## Properties of the Indefinite Integral

1. If $$a$$ is some constant, then
$\int {af\left( x \right)dx} = a\int {f\left( x \right)dx},$
i.e. the constant coefficient can be carried outside the integral sign.
2. For functions $$f\left( x \right)$$ and $$g\left( x \right),$$
$\int {\left[ {f\left( x \right) \pm g\left( x \right)} \right]dx} = \int {f\left( x \right)dx} \pm \int {g\left( x \right)dx} ,$
i.e. the indefinite integral of the sum (difference) equals to the sum (difference) of the integrals.

Calculation of integrals using the linear properties of indefinite integrals and the table of basic integrals is called direct integration.

## Solved Problems

Click or tap a problem to see the solution.

### Example 1

Evaluate the indefinite integral $\int {\left( {3{x^2} - 6x + 2\cos x} \right)dx} .$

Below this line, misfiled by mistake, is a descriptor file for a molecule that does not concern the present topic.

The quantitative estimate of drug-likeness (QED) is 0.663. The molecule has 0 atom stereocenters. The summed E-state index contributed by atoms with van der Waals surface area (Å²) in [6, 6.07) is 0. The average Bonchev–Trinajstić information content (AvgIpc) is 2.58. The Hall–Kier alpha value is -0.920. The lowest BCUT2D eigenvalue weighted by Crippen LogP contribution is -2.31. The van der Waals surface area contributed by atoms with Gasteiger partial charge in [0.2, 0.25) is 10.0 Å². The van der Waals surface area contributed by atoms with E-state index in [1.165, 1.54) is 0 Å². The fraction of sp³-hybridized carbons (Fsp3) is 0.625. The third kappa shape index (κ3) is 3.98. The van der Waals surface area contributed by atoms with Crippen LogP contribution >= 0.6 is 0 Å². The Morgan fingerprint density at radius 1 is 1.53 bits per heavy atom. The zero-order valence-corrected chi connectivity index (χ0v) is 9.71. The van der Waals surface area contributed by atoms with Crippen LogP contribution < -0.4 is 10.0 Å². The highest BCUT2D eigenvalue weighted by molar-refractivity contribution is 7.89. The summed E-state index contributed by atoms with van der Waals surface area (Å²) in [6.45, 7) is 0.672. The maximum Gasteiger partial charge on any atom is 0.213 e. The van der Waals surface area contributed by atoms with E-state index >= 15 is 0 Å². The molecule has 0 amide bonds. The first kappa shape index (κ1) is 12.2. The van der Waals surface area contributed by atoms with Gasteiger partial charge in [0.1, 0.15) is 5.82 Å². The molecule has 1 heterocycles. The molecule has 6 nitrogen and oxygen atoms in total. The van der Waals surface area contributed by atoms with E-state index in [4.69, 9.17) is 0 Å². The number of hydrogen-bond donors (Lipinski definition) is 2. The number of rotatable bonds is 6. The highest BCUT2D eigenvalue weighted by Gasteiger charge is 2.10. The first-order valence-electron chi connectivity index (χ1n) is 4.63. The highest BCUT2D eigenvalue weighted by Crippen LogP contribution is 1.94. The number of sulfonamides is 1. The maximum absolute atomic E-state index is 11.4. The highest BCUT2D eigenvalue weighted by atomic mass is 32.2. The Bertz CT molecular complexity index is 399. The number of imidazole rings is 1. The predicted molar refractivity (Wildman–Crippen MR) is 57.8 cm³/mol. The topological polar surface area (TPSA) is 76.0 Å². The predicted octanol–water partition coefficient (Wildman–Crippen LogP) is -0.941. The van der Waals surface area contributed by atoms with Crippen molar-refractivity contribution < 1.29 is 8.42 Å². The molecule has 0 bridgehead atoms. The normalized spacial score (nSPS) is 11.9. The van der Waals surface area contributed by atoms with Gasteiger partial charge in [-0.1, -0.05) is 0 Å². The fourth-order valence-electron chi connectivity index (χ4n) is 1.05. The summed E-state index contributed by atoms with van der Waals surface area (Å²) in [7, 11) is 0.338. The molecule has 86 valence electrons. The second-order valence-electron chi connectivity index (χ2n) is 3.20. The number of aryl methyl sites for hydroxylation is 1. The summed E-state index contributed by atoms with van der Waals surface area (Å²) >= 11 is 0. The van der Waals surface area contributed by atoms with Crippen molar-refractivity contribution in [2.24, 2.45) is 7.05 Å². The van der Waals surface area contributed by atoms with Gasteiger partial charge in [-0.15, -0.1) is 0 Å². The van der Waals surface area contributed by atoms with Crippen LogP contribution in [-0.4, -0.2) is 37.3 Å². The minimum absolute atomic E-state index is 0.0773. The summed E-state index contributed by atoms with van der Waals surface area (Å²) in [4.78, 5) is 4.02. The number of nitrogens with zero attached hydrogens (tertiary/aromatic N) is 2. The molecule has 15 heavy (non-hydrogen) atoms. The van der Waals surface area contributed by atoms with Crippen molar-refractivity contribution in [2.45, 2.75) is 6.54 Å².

### Example 2

Find the indefinite integral $\int {\left( {1 + x} \right)\left( {1 + 2x} \right)dx}.$

### Example 3

Find the indefinite integral $\int {\left( {\frac{1}{{{x^2}}} - \frac{1}{{{x^3}}}} \right)dx}.$

### Example 4

Calculate $\int {\left( {\sqrt x + \sqrt{x}} \right)dx}.$

### Example 5

Find the indefinite integral $\int {\frac{{x + 1}}{{\sqrt x }} dx}.$

### Example 6

Find the indefinite integral $\int {{{\left( {x + \sqrt x } \right)}^2}dx}.$

### Example 7

Calculate the integral $\int {\left( {\frac{3}{{\sqrt{x}}} + \frac{2}{{\sqrt x }}} \right)dx}.$

### Example 8

Find the indefinite integral $\int {\left( {\sqrt{x} + {e^3}} \right)dx}.$

### Example 1.

Evaluate the indefinite integral $\int {\left( {3{x^2} - 6x + 2\cos x} \right)dx} .$